This year, we had a more relaxing Lunar New Year than expected, mainly because Beth had a bout of high fever on the Friday night before chu xi. We brought her to the doctor’s on Sat morning, just in case it worsened and there was no doctor to consult in the following four days.
Thankfully, she was still sprightly most of the time, but it meant that we could go back to rest for most of the days, instead of observing a rather punishing schedule.
Here the two princesses are in their Ao Dais, from my mum who went to Vietnam for a cousin’s wedding recently. (I wanted to get them peranakan outfits but wasn’t organised enough to procure affordable sets by the new year…)
The hubs and I hail from large families. Not quite our immediate families, but our parents’.
This is my father’s extended family. No prizes for guessing why he only wanted one child.
The hubby’s mum’s family is almost as huge if not larger, so is my mum’s. So that explains the very respectable haul by 1pm on the first day alone.
My cousin’s lovely shot of doting grandpapa and grandchild.
This year, it was mainly steamboat – yay! Steamboat for my reunion dinner with my parents, and steamboat on the second day’s lunch at my maternal uncle’s home. Yums! And healthy to boot.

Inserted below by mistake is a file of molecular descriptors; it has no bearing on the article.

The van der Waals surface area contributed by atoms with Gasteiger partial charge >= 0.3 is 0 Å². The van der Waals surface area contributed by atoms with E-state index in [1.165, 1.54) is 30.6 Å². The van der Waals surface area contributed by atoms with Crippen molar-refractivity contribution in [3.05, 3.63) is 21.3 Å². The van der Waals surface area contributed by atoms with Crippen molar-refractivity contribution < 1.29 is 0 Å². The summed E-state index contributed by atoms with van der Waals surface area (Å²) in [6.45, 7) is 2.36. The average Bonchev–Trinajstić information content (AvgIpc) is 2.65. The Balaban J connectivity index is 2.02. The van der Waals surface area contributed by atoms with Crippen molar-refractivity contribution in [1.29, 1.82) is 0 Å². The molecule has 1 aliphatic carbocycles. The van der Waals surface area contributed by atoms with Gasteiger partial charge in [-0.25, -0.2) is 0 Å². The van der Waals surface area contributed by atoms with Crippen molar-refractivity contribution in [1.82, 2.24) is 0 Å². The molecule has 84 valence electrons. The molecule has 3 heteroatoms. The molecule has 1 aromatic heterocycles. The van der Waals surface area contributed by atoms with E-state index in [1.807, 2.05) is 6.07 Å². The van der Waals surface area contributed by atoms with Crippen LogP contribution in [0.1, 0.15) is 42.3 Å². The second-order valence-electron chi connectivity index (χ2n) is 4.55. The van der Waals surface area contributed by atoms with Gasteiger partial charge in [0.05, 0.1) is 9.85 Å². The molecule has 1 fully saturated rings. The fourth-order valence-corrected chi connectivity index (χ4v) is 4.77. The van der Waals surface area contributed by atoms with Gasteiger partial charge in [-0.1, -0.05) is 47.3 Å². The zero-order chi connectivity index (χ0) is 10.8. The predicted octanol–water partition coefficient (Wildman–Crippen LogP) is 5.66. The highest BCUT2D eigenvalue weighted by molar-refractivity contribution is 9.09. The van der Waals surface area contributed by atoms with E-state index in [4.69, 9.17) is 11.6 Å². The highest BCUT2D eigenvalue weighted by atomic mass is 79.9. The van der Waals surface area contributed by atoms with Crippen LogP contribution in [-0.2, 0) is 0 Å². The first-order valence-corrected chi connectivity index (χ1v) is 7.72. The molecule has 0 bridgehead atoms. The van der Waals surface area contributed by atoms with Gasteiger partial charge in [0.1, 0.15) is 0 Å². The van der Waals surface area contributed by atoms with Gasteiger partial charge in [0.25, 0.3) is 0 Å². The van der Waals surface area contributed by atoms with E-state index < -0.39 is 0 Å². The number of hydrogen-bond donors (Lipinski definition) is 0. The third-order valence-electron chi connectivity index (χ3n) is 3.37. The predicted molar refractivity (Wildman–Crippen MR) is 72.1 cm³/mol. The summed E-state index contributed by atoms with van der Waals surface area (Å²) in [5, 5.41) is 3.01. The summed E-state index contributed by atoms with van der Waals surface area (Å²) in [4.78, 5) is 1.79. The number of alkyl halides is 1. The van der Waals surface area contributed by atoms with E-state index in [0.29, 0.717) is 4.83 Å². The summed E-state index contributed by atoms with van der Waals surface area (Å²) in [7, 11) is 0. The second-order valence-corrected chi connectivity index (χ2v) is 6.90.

Whilst I’m not a great fan of noise and visiting home after home after home, there are snippets of the festival that I enjoy. I talk often about escaping each year, but I do remember how hard I tried to recreate the atmosphere when away studying. It seemed criminal to have lectures and tutorials on the first day of the Lunar New Year (how culturally unaware is that, folks?!), and I gorged myself silly on 1kg of Bak Kwa that my lovely aunt sent over once. (You can imagine how popular that stash made me with fellow Malaysians and Singaporeans.)
So happy Lunar New Year one and all, it’s SPRING (urm, yup)!